Nicholas (nwhyte) wrote,
Nicholas
nwhyte

Hugo-eligible short fiction Jul-Sep 2015: my first take

As in my two previous posts, I've read through the short fiction output of Tor.com, Clarkesworld, Asimov's and Strange Horizons for the third quarter of this year, plus one novella from Subterranean Press and four novellas from Tor.com (but see my doubts on that score below), following my methodology. I had hoped to finish this at the beginning of September, but got sidetracked by investigating the Retro Hugo eligible fiction of 1940, a satisfying but lengthy process. My conclusions are as follows:

I bought and read all four of the books marketed as "Tor.com novellas". It was more difficulty than I expected to find a listing of authors, title and publication dates - the best I found was this prospective listing of the covers posted in June, before any of them had been issued, and although all the listed works do appear to have been published on schedule, it would have been helpful to have an index. More seriously, by my count two of the four are over the 40,000 word limit for the Hugo Best Novella category - I reckon that Sorcerer of the Wildeeps by Kai Ashante Wilson is more like 43,000 and Sunset Mantle by Alter Reiss looks like 42,000 to me. I'm open to correction, of course, and even if I'm right, both are within the range of discretion for the Hugo administrators.

I read the four on a transatlantic flight, which may not be the best circumstances to appreciate them. Paul Cornell's Witches of Lychford grabbed me; the other three (the last is Binti by Nnedi Okorafor) less so. So I'm adding Witches of Lychford to my nominations list.

While we're on separately published novellas, Subterranean Press's Speak Easy, by Catherynne M. Valente, also failed to grab me; Valente's prose is gorgeous as usual, but I was not engaged by the plot or characters. I am in some doubt as to whether my hit rate for separately published novellas justifies the outlay in acquiring them, and I am considering how thoroughly I feel I need to look at all nine of the Tor.com novellas published in the last quarter of 2015.

From the Tor.com website, the three stories that jumped out at me were "Islands off the Coast of Capitola, 1978", by David Herter, a novelette; "Fabulous Beasts", by Priya Sharma, also a novelette; and "Please Undo This Hurt", by Seth Dickinson, a short story at just over 7,000 words.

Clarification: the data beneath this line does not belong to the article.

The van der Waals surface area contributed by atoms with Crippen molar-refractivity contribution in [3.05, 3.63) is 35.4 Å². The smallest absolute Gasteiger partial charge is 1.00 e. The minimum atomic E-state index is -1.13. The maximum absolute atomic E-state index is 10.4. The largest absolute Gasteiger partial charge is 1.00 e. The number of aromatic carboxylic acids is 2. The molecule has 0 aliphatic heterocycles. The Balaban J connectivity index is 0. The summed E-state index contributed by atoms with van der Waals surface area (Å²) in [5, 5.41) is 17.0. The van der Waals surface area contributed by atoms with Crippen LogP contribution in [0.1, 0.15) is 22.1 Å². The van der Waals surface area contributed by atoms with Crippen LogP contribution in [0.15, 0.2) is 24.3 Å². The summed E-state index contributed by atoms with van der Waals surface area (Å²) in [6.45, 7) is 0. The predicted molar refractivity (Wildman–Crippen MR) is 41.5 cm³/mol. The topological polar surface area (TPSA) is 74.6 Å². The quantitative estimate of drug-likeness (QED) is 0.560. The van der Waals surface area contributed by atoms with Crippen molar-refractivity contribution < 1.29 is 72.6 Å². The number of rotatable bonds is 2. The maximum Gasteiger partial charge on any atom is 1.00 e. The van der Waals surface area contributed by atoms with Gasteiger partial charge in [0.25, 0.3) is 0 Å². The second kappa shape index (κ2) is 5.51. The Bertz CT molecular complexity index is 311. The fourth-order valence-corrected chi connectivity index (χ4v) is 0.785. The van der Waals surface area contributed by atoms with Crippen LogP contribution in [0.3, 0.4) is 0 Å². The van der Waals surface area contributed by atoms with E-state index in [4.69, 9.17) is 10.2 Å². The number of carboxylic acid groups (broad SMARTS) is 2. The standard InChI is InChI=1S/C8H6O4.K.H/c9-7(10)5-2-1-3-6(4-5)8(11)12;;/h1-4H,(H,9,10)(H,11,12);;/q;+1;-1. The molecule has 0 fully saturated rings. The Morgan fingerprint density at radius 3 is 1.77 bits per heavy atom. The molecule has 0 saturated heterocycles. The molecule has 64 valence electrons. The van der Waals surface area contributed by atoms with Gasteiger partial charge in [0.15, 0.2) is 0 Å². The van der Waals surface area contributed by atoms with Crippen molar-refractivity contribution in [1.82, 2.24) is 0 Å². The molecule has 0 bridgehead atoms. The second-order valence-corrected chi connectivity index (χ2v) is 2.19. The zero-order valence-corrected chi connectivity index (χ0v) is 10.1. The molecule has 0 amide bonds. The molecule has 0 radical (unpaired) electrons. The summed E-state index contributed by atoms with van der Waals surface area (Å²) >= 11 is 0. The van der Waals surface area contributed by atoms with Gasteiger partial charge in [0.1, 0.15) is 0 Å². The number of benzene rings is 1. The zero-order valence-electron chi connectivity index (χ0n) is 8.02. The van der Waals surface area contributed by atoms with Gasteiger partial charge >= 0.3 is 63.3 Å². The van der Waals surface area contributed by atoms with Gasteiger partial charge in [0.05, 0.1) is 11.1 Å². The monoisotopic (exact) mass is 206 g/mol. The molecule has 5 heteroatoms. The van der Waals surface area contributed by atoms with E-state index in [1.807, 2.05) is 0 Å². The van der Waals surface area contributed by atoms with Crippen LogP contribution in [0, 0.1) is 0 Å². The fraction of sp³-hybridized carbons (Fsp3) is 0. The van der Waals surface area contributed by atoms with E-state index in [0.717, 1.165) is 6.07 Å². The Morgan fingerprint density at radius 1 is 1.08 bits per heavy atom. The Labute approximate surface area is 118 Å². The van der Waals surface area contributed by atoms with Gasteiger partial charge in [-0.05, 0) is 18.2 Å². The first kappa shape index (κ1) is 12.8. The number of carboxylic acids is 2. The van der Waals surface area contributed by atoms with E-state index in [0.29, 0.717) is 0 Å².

Clarkesworld achieved the impossible with an anthropomorphic robot story that actually worked for me, "Android Whores Can't Cry", by Natalia Theodoridou - in general, it's a trope that I absolutely hate, but this had sufficient originality and verve to overcome my resistance. The other two that particularly grabbed me were "Security Check", by Han Song, and "Loving Grace", by Erica L. Satifka, but neither sufficiently to get on my list. Clarkesworld also published the worst story I have read from 2015, "The Hunger Tower", by Pan Haitian, which has been expertly dissected by Greg Hullender and Vivienne Raper.

From Asimov's, the standout story for me was "Caisson" by Karl Bunker. Greg Hullender complains that it had no sf element at all, but I think he's simply wrong; it's about a fossil egg that (probably) hatches. I also liked “Acres of Perhaps” by Will Ludwigsen and “The God Year” by Jim Grimsley. One story where the sfnal element did seem to me completely irrelevant to the plot was “Calved” by Sam J. Miller. I suspect it will pick up a fair few nomination votes but mine won't be one of them.

Perhaps I was suffering from pre-Christmas slump at the time of reading, but Strange Horizons' fiction didn't grab me as much as on some previous readings. Having said that, I did enjoy "It Brought Us All Together", by Marissa Lingen, a great high school plague story.

I see that my tastes are in almost complete opposition to Greg Hullender's aggregation at Rocket Stack Rank (apart from "The Hunger Tower"), but I really appreciate the work he has done in pulling the lists of recommended stories together for July, August and September. Likewise I have precisely one crossover (Priya Sharma's "Fabulous Beasts") with the Ladybusiness list for the third quarter. Tastes vary.

What I'm still considering for nomination

Novellas

Lois McMaster Bujold, Penric's Demon (Spectrum)
Paul Cornell, Witches of Lychford
Eugene Fischer, "The New Mother" (Asimov's, Apr/May 2015)
Kristine Kathryn Rusch "Inhuman Garbage" (Asimov's, Mar 2015)
Allen M. Steele, "The Long Wait" (Asimov's, Jan 2015)

Novelette
Eneasz Brodski, "Red Legacy" (Asimov's, Feb 2015)
Paul Evanby, "Utrechtenaar" (1, 2 - Strange Horizons, June 2015 - surprised to find it only 9,000 words)
Sarah Pinsker, "Our Lady of the Open Road" (Asimov's, Jun 2015)
Priya Sharma, "Fabulous Beasts" (Tor.com, July 2015)
Vandana Singh, "Ambiguity Machines: An Examination" (Tor.com, Apr 2015 - at 7800 words it just scrapes into this category)

Short Stories
Karl Bunker, "Caisson" (Asimov's, August 2015)
Nino Cipri, "The Shape of My Name" (Tor.com, Mar 2015)
L.S. Johnson, "Vacui Magia" (Strange Horizons, Jan 2015)
Jay O'Connell, "Willing Flesh" (Asimov's, Apr/May 2015)
Robert Reed, "The Empress in Her Glory" (Clarkesworld, Apr 2015)
Kelly Robson, "The Three Resurrections of Jessica Churchill" (Clarkesworld, Feb 2015)
Iona Sharma, "Nine Thousand Hours" (Strange Horizons, April 2015)
Natalia Theodoridou, "Android Whores Can't Cry" (Clarkesworld, July 2015)

All three categories full, but I shall read the fourth quarter's sf from those outlets anyway, and a few more, then start pruning.
Tags: hugos 2016
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